If I had to use a four letter word starting in ‘S’ and ending in ‘T’ to describe the new Angelina Jolie thriller, Salt wouldn’t be the first word I would think of. The last time Ms Jolie played an action heroine she was a weaver/assassin receiving her orders from a magic loom and her new film is only slightly less ridiculous. What we have here is an unimaginative reboot of old Cold War ideas, as if the script was found in someone’s draw and all they’ve done is blow the dust off it.
Jolie plays Evelyn Salt, a CIA spook on the Russian desk. When we meet her she’s in her underwear being tortured by the North Koreans. A spy-swap gets her out even though, according to the rules, she should’ve been left to her fate. Back in Washington, she’s married to the world’s expert on spiders (he studies them in jars at the kitchen table) but he’s German so obviously not above suspicion.
It’s never been a tougher time to be running a film festival. In addition to the usual commercial considerations of just selling enough tickets to stay afloat, each year brings with it fresh wrinkles to be accommodated. The window of availability of titles shrinks every year because distributors don’t want to sit on their investment. There’s increasing pressure to get films into cinemas before downloading destroys the market and less time for films to build a deserving international buzz.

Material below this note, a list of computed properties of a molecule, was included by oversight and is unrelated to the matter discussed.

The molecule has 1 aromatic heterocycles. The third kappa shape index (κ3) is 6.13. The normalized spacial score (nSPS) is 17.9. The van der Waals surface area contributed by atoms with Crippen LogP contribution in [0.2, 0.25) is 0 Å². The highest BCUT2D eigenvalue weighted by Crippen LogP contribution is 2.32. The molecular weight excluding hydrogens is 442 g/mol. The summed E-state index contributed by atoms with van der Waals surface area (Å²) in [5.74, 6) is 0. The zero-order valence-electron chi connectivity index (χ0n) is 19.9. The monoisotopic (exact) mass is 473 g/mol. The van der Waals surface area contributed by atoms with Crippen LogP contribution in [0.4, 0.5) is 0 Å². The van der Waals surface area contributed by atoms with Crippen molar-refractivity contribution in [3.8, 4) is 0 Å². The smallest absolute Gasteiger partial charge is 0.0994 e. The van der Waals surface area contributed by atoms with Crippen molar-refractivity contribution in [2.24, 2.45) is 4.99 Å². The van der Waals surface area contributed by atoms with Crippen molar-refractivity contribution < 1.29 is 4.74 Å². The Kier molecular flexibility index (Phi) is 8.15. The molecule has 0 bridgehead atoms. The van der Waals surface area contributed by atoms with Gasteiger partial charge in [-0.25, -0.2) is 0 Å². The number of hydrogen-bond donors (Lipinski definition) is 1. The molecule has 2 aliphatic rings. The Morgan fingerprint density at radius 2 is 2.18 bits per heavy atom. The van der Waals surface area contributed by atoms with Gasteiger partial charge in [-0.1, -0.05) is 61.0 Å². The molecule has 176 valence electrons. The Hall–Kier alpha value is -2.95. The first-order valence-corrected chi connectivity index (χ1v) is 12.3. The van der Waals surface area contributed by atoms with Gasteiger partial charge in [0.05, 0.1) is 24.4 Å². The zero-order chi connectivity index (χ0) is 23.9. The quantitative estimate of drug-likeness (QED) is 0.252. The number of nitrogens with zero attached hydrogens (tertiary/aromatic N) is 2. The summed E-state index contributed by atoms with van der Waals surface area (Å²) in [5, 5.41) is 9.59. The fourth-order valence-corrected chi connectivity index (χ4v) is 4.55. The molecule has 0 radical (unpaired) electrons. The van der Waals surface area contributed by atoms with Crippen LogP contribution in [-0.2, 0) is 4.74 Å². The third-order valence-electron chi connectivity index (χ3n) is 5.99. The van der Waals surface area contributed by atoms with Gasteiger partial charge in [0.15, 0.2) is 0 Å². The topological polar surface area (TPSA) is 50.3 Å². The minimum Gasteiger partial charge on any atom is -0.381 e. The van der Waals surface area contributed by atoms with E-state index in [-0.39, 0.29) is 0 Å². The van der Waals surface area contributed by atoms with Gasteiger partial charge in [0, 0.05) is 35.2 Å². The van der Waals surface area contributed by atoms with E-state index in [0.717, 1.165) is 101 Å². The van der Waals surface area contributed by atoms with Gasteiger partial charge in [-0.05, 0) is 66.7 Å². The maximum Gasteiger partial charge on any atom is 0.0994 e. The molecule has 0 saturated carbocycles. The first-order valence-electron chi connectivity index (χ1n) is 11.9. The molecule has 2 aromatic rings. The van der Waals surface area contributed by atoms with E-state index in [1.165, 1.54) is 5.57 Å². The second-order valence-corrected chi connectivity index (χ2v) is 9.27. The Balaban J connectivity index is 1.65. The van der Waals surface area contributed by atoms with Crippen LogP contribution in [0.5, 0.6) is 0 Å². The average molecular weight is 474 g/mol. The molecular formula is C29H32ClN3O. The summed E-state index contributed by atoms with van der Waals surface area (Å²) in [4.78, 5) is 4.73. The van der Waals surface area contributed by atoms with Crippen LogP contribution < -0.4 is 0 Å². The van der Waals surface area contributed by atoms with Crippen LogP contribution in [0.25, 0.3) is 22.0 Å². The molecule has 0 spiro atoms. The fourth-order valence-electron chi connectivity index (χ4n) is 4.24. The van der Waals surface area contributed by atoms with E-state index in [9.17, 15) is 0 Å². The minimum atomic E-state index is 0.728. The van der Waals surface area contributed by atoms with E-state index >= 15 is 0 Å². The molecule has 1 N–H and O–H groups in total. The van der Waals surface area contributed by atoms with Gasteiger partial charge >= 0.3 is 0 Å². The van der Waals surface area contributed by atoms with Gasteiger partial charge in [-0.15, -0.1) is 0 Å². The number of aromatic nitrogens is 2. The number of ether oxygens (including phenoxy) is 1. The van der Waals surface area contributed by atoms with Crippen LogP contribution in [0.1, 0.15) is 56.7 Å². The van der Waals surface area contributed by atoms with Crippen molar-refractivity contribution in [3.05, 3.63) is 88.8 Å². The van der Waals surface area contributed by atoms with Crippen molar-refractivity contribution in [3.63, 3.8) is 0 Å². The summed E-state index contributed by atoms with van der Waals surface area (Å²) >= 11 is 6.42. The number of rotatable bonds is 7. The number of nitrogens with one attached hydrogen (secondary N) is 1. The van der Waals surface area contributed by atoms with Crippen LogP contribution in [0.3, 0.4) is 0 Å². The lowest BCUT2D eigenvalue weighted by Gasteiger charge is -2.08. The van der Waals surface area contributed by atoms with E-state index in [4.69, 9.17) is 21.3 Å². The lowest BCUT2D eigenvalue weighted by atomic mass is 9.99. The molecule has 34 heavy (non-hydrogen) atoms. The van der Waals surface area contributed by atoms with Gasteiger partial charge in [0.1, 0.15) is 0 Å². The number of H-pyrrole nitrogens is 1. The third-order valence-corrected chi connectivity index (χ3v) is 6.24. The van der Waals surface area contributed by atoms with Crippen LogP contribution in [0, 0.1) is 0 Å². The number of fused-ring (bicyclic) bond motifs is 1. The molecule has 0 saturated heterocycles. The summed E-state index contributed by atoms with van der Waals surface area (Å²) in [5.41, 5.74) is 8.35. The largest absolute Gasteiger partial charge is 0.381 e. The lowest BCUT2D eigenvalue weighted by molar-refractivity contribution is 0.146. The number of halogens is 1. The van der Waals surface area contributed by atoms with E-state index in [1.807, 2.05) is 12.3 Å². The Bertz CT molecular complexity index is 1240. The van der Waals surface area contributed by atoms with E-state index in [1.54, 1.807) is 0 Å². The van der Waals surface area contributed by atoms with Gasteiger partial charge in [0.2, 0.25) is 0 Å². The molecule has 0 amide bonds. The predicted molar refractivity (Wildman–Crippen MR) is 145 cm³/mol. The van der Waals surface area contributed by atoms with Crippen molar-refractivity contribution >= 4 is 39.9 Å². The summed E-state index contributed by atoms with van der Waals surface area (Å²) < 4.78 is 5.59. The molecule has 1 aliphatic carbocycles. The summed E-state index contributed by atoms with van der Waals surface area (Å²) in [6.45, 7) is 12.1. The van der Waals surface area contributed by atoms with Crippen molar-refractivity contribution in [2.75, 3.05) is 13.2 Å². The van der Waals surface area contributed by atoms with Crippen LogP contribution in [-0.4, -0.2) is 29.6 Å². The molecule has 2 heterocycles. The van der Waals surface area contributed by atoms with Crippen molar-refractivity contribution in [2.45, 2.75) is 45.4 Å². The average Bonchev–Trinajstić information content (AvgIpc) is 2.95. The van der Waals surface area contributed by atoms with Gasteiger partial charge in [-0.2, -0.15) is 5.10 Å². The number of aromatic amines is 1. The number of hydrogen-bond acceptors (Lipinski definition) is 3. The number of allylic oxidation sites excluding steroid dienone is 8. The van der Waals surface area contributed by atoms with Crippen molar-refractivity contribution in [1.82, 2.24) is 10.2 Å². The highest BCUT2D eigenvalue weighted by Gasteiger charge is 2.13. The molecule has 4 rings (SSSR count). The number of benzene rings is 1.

In previous years films like the Argentinian Best Foreign Language Oscar winner The Secrets in their Eyes might have been tent-pole features for a Wellington Film Festival but have already been and gone from local cinemas so it’s incumbent on director and chief programmer Bill Gosden (and his cohorts) to dig deeper to find more gems for our annual mid-winter fix.
People keep asking me, Dan, they say, what sort of Festival is it, this year, and I have to answer that I really don’t know. I’ve only seen 19 out of the 160+ movies in the book. That’s not enough to know anything, really, about the Festival as a whole. It’s less than 15% of an enormously rich and diverse smörgåsbord of potential goodies.
As usual, I asked the Festival people to feed me the unheralded and unknown, the films that might miss out on attention from the big media, and they did. As might be expected, not all of them worked for me but I have some suggestions for films that I am assured will not be coming back on general release later this year.
In the drama section I was very affected by Honey, a beautiful Turkish film about a young boy with some kind of learning disorder, desperate for the approval of his teachers, classmates and his taciturn beekeeper father. A fine example of slow cinema, I feel certain that you will be absorbed by its beauty and the miraculous central performance.